VPNs: Hamachi

One of my co-workers gave a short presentation regarding VPNs. Pretty softball stuff – the audience (us) was technical, and mostly knew what a VPN was, but institutionally we haven’t spent a lot of time thinking about this sort of thing. Largely, that’s because our campus network is mostly unfirewalled, and we’ve not had much need for it. However, the firewalls, they be coming, and about half of CS is currently firewalled.
The built-in OS X VPN works well enough with the solution we’re currently using, but something that’s been pulling at me has been Hamachi.
Hamachi has an OS X client, and Lifehacker has an article about Hamachi itself.
I don’t know if this particular technology is really the solution for us – it appears to be aimed at our individual clients, since we’re currently without a “corporate” VPN. I don’t know if it’s meant to really *be* that corporate VPN, but it’s worth looking at anyway – several of our clients have their own private networks, and perhaps this would be useful to them.

Wiki matrix

Something else from LifeClever: the wiki matrix.
Since I started one of the more visible wikis on campus (well, I think it is anyway; certainly I’ve received queries from off-campus due to my name being attached to it) I also occasionally get questions from other staff members regarding what wiki is best. I chose twiki because at the time, the only other wiki on campus I knew of also ran that, and it was an easy install from the FreeBSD ports tree. I’ve since given up trying to maintain it using that – in fact, our twiki moved off a BSD box managed by me onto www.cs.uwaterloo.ca, a Solaris box mostly managed by a couple of other people in my working group. However, I don’t feel at all pretentious when I say that I feel that the presence of a wiki in the Math Faculty will be one of my legacies.
I just wish I’d known about this site when I was considering different technologies.

Cheap at the price

I used to run a small business, selling and repairing PCs. I had Those Customers every once in a while: everything’s a bargain, “is that your best price? are you sure? I can get it cheaper at/from (some big box store / some shop in Halifax / one of my competitors / my brother in law / mail-order from Toronto) you know.” Or, “Is that your best computer?” (What kind of a question is that? Best for what?)
Seth Godin talks about something similar. His post made me think of one of my favourite stories from Zen Flesh, Zen Bones:

When Banzan was walking through a market he overheard a conversation between a butcher and his customer.
“Give me the best piece of meat you have,” said the customer.
“Everything in my shop is the best,” replied the butcher. “You cannot find here any piece of meat that is not the best.”
At these words Banzan became enlightened.

(No, not really related to Seth’s post; as I said, it just reminded me of it.)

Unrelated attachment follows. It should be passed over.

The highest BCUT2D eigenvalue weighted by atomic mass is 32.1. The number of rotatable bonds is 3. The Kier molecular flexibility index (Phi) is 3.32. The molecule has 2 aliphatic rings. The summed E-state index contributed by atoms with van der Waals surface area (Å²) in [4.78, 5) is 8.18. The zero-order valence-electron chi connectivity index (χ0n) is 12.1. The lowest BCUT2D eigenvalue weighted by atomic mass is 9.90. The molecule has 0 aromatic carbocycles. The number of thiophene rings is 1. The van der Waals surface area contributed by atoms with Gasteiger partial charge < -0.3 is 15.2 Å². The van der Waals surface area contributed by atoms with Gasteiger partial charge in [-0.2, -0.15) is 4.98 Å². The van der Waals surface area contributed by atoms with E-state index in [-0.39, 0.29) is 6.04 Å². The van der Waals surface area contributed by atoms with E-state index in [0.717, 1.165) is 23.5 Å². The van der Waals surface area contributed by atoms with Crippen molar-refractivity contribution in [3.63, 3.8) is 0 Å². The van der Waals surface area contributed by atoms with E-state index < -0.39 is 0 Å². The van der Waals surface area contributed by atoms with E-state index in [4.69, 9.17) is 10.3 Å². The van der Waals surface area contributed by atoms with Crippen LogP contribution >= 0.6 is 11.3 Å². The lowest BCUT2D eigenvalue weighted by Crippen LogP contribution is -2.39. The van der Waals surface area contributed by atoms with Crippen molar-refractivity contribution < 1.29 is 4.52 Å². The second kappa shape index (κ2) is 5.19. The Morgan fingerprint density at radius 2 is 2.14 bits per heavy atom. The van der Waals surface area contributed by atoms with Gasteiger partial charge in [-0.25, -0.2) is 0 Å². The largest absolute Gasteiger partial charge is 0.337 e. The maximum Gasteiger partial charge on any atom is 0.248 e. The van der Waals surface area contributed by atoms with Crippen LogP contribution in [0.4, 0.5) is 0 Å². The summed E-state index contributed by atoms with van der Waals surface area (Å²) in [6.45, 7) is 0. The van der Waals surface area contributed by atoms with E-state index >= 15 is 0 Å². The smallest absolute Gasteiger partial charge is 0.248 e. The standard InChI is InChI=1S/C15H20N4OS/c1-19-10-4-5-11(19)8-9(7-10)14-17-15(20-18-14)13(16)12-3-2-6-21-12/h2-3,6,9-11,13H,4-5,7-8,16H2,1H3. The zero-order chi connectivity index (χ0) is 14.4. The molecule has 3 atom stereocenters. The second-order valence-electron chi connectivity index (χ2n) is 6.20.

I didn’t reserve my best computers for my best customers, or my best work either; now I work equally hard for every faculty member and grad student, regardless of how I feel about them personally. You will find no work that is not my best.

Naming vendors

I named a particular vendor in a couple of posts here; at first, it was ok, but given that some more recent posts have been a bit negative with respect to them, I thought it might be best if I made the references a bit more generic. I can’t undo what’s cached in Google and such, but I figured I would at least try.
I know that this vendor is in a bit of a difficult spot with us and they’re doing the best they can, but it’s still causing us grief, so I don’t feel too too bad about having previously named them, and if anybody were to ask how things went with them on this cluster project, I would answer honestly. (“Not as well as we’d hoped.”) I’m confident that one way or another, they’ll fix our problems and we’ll be able to get to use the clusters, just not as soon as we’d wanted to start.
Still, I was tempted to leave their names in anyway.

I like Apples, but

Everybody who knows me knows I hate most Apple stuff less than anything else. Given a choice – and I have been – I’ll default to using a Mac for general purpose stuff, although best tool for the task still rules.
One of “my” profs got a Macbook Pro recently – first one I’ve seen myself. Being the curious type, the first thing I did was take as much of it apart as I could without voiding the warranty. First thing was a look inside the battery compartment.

Why is there more or less exposed circuitry in there? I mean, normally you won’t be poking around in there too much, but it’s reasonable to expect a user to have and use a spare battery, and it’s also reasonable to assume that will be in close quarters (airplane seat, say). Why expose more than needs to be exposed?